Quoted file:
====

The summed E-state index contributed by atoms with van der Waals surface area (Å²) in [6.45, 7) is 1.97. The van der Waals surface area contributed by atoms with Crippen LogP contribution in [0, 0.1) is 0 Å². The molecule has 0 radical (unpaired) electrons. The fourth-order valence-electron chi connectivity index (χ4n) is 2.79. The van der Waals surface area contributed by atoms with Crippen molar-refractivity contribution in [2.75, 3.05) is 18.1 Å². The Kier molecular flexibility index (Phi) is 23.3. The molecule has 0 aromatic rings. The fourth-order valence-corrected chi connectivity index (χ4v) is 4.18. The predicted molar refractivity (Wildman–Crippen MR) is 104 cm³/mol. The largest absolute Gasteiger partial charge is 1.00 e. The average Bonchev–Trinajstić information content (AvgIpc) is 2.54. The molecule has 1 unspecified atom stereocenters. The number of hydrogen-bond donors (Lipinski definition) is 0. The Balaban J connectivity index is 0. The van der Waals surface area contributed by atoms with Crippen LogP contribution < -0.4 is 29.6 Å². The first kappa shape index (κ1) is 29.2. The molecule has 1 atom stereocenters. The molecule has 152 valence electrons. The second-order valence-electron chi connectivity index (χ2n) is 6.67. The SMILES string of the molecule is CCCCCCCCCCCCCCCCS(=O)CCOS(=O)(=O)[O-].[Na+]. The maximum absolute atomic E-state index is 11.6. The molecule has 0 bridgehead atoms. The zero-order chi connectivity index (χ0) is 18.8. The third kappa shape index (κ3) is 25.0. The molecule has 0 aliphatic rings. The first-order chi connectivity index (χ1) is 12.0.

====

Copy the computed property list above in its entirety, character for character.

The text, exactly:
The summed E-state index contributed by atoms with van der Waals surface area (Å²) in [6.45, 7) is 1.97. The van der Waals surface area contributed by atoms with Crippen LogP contribution in [0, 0.1) is 0 Å². The molecule has 0 radical (unpaired) electrons. The fourth-order valence-electron chi connectivity index (χ4n) is 2.79. The van der Waals surface area contributed by atoms with Crippen molar-refractivity contribution in [2.75, 3.05) is 18.1 Å². The Kier molecular flexibility index (Phi) is 23.3. The molecule has 0 aromatic rings. The fourth-order valence-corrected chi connectivity index (χ4v) is 4.18. The predicted molar refractivity (Wildman–Crippen MR) is 104 cm³/mol. The largest absolute Gasteiger partial charge is 1.00 e. The average Bonchev–Trinajstić information content (AvgIpc) is 2.54. The molecule has 1 unspecified atom stereocenters. The number of hydrogen-bond donors (Lipinski definition) is 0. The Balaban J connectivity index is 0. The van der Waals surface area contributed by atoms with Crippen LogP contribution < -0.4 is 29.6 Å². The first kappa shape index (κ1) is 29.2. The molecule has 1 atom stereocenters. The molecule has 152 valence electrons. The second-order valence-electron chi connectivity index (χ2n) is 6.67. The SMILES string of the molecule is CCCCCCCCCCCCCCCCS(=O)CCOS(=O)(=O)[O-].[Na+]. The maximum absolute atomic E-state index is 11.6. The molecule has 0 bridgehead atoms. The zero-order chi connectivity index (χ0) is 18.8. The third kappa shape index (κ3) is 25.0. The molecule has 0 aliphatic rings. The first-order chi connectivity index (χ1) is 12.0.